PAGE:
He offers the small island near Copenhagen Hveen that he continue his studies. Tycho was receiving a pension and had a rich supreme authority over the inhabitants of the island, he administered as a real dictator. He built on this island, its famous observatory Uraniborg, "Urania Palace or Palace of Heaven, Urania was the muse of astronomy). He equipped his observatory and a printing multiple instruments manufactured in his workshop.
It was then the largest observatory in Europe attracting students and astronomers from all over Europe. Tycho's observations, accumulated during his life, constitute a rich database for astronomers to come.
Considered by his contemporaries as the most accurate observers, so that any comments were made before the invention of the telescope and the telescope. Tycho Brahe devised his system of the world that bears his name.

 tycho brahe

Brahe and Kepler

    

The great comet of 1577 was observed throughout Europe and particularly by Tycho Brahe.
It challenges Aristotle who thought that these bodies were formed below the Moon, the Earth's atmosphere. Tycho showed that the comet had no measurable parallax diurnal and therefore should be well beyond the Moon.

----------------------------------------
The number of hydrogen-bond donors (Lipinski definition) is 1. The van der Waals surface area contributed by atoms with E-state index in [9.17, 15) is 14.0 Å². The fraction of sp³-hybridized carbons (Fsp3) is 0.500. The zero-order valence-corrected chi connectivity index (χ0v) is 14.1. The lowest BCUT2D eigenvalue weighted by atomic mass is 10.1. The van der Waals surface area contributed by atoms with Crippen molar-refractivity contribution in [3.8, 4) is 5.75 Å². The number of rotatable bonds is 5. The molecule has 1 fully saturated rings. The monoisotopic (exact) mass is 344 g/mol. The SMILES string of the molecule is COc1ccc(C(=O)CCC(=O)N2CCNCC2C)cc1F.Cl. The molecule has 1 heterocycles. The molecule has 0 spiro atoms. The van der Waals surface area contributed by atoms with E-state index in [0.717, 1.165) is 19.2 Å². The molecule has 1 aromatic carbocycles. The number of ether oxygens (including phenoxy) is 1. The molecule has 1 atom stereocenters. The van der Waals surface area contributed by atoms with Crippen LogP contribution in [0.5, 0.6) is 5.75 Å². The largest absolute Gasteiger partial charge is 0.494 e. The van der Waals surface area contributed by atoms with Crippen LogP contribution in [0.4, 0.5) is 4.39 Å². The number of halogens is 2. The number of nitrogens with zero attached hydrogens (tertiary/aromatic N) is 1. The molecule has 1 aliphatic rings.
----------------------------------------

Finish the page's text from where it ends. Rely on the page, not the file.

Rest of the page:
For him, the comet was to describe an elliptical orbit around the sun beyond the moon, overlapping those of planets.
He concludes that the planets were not based on solid transparent spheres (the famous "crystal spheres" of Aristotle).
Although it retains the geocentric, he challenges two important points of ancient models, the "soundness" of the spheres and the circular movement of the stars. It is the young Kepler (1571-1630) who use the data of Tycho Brahe by drafting new record astronomical tables Rudolphine. This will allow him to establish his theory of motion of the planet Mars.
Tycho Brahe knew the writings of Kepler and fate would have them meet. In 1584 Tycho built an astronomical observatory buried Stjerneborg he called "Palace of the stars." There were underground chambers which were installed in the instruments of all kinds and roofs or domes protruding from the ground.
On the death of King Frederick II in 1588, Tycho Brahe lost his patrons. He lost the support of King Christian IV and the board of Frederick II.